The dead or dying leaf then drops off and, especially in high humidity, produces another batch of spores which move onto another leaf.

A knot gardens at Dunedin Botanic Garden.
Steve Wooster

A knot gardens at Dunedin Botanic Garden.

Unlike, say the rust fungus which is dispersed by wind, the spores of the blight fungus are sticky and spread by what is known as rain-splash, bouncing back off the ground to reinfect the plant. This is why overhead irrigation is best avoided on box.

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The very reason that box makes such a good subject for topiary and hedging makes it such an easy target for the fungus. "Buxus makes a good hedge plant because you trim it and it sprouts back beautifully," Matthew explains. "After the leaves are infected and fall, and the subsequent stem dieback, the plant grows new leaves and shoots, onto which spores from the fallen infected leaves 'splash', thus continuing the infection."

And while the gardener might think a plant has recovered, spores can live in the soil for up to seven years – as long as a leaf can survive. "Box leaves are hard leaves and take quite a long time to break down, but once a leaf has broken down, the spores go too."

Logic suggests that destroying all fallen leaves and infected tissues would solve the blight problem. Not so! "If you removed 99.9 per cent of the infected matter, it just means that it would take longer for reinfection to occur, but it will happen. That's why it is important to keep on top of the disease," Matthew warns.

Unlike say, botrytis, which has a huge range of host plants, the box blight fungus is specific to buxus and (to a limited extent) other members of the buxaceae family. It is not a threat to any other plants.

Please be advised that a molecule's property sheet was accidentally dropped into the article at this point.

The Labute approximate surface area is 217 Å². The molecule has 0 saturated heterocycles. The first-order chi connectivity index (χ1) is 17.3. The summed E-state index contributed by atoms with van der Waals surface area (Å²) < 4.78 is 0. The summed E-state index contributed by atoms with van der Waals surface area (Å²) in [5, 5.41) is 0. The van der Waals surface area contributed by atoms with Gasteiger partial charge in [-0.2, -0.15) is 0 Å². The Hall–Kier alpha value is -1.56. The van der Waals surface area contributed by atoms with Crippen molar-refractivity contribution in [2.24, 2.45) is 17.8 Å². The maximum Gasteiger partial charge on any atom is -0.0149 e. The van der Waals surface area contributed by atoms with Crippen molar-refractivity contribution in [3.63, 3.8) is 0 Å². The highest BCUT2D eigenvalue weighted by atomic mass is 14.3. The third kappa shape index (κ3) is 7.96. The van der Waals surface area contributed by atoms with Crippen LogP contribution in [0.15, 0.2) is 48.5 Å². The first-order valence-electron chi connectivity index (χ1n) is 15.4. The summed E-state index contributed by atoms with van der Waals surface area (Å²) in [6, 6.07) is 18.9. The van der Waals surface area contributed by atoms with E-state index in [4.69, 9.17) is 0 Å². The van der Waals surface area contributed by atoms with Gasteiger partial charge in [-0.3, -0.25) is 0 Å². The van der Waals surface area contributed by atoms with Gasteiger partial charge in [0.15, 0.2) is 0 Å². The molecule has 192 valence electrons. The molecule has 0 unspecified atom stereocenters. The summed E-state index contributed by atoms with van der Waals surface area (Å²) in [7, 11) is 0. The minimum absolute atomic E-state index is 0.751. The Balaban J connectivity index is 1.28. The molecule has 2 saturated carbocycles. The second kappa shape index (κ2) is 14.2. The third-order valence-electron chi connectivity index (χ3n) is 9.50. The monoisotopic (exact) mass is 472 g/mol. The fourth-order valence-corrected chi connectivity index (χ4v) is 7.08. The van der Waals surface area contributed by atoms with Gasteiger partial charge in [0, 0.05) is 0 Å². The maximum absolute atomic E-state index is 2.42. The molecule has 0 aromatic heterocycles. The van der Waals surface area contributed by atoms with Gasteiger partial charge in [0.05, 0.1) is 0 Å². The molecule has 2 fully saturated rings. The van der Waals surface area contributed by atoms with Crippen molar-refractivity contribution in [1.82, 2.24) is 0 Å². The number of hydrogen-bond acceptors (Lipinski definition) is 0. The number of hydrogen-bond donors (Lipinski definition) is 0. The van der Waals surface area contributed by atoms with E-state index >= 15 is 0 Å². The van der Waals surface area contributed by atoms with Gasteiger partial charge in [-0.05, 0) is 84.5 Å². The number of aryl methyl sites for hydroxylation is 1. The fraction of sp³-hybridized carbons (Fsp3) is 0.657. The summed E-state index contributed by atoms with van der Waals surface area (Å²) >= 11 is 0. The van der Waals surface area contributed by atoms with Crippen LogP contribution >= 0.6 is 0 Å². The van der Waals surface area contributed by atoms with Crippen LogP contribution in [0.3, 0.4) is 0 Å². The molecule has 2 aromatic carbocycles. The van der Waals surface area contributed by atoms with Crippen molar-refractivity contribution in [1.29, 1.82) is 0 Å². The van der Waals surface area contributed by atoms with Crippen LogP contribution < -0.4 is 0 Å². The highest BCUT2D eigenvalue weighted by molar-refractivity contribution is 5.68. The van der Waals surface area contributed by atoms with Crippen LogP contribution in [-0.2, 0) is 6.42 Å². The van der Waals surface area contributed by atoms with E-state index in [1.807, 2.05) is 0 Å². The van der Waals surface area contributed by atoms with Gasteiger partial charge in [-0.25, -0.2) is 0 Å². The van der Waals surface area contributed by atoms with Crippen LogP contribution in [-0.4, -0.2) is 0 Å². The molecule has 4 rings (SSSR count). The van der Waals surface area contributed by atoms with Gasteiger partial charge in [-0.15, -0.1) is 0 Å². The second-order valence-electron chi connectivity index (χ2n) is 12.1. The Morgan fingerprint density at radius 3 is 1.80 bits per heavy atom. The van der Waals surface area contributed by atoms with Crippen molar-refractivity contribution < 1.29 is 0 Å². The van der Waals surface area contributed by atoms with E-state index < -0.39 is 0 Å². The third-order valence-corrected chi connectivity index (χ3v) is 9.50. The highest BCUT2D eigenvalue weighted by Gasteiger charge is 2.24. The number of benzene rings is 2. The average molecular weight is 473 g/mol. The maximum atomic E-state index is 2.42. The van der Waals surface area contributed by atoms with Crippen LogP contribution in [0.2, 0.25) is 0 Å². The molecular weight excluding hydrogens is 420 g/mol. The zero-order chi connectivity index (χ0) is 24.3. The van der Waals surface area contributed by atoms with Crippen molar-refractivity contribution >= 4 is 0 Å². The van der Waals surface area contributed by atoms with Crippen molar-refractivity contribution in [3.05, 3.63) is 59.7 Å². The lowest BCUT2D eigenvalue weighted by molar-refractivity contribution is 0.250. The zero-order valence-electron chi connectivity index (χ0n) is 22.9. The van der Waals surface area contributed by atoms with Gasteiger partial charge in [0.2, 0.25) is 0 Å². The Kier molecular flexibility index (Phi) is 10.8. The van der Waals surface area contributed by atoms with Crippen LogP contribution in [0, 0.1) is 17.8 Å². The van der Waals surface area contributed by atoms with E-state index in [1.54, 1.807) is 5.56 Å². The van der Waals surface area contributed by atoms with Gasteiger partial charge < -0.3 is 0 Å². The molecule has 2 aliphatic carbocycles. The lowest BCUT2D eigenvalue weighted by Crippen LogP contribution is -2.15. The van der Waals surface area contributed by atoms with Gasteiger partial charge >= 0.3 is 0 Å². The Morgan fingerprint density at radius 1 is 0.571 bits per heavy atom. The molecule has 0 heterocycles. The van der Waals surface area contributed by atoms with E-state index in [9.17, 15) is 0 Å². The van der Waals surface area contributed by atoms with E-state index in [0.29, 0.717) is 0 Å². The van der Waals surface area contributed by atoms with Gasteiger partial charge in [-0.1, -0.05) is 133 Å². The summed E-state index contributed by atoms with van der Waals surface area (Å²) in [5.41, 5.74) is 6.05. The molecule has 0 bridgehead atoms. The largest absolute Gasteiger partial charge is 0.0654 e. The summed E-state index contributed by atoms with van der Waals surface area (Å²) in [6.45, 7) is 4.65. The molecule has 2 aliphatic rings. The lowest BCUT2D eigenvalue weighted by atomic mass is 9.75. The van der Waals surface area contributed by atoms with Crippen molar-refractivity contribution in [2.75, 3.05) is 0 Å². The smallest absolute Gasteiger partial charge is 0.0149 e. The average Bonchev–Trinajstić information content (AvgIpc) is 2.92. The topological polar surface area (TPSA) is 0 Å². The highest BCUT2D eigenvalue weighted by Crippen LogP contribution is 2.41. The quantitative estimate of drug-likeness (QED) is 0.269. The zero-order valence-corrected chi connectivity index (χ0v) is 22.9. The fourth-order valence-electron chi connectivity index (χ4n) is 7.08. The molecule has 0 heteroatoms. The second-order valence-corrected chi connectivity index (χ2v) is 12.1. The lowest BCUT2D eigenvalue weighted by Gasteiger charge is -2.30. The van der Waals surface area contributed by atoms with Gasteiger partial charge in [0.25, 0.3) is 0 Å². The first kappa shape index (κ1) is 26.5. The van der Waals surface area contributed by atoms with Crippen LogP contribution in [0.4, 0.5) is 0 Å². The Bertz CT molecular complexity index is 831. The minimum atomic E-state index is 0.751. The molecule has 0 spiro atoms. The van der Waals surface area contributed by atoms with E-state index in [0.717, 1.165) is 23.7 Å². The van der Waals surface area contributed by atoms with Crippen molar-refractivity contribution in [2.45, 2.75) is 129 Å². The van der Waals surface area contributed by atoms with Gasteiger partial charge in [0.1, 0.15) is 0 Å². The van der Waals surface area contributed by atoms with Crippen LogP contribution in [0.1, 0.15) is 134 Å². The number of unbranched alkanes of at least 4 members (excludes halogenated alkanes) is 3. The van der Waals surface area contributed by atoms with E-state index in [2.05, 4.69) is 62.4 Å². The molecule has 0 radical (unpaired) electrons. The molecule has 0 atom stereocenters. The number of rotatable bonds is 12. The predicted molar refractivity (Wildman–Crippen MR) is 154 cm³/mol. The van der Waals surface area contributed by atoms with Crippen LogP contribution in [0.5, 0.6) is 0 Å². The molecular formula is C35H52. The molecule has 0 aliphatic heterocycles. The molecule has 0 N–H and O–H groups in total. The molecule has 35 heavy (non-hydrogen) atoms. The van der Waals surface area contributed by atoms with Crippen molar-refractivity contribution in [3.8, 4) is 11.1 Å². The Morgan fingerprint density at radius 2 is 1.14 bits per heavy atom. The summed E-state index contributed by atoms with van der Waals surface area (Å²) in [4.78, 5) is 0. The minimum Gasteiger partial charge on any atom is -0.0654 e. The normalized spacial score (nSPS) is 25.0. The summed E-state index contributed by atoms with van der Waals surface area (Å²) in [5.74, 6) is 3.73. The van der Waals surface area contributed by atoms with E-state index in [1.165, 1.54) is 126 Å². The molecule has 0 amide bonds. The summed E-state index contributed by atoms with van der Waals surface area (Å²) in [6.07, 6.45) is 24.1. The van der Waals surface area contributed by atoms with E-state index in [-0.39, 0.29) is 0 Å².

This is why prevention is, as always, better than cure. Matthew – whose work on fighting the disease involves collating research from around the world, experimentation on managing it through plant architecture, blight-resistant cultivars and combining control strategies – advocates vigilance and garden hygiene in avoiding its arrival and stopping its spread.

Close up of blight-infected buxus stems.
ARNHEL DE SERRA

Close up of blight-infected buxus stems.

In New Zealand, the disease is thought to be limited to the North Island, and possibly Dunedin, but a ready and free movement of plants makes it spread relatively easily.

Box blight does well in enclosed, moist or humid environments, so take care where you plant box and how you manage it, says Matthew. He also does not recommend growing too much of the plant, such as surrounding box topiary with box hedges. "Only plant as much as you can manage. The less box you grow, the more time you can spend on looking after it."

Box leaves should be kept as dry as possible – no overhead irrigation. Mulching around the base of plants will help reduce splash – a major cause of reinfection.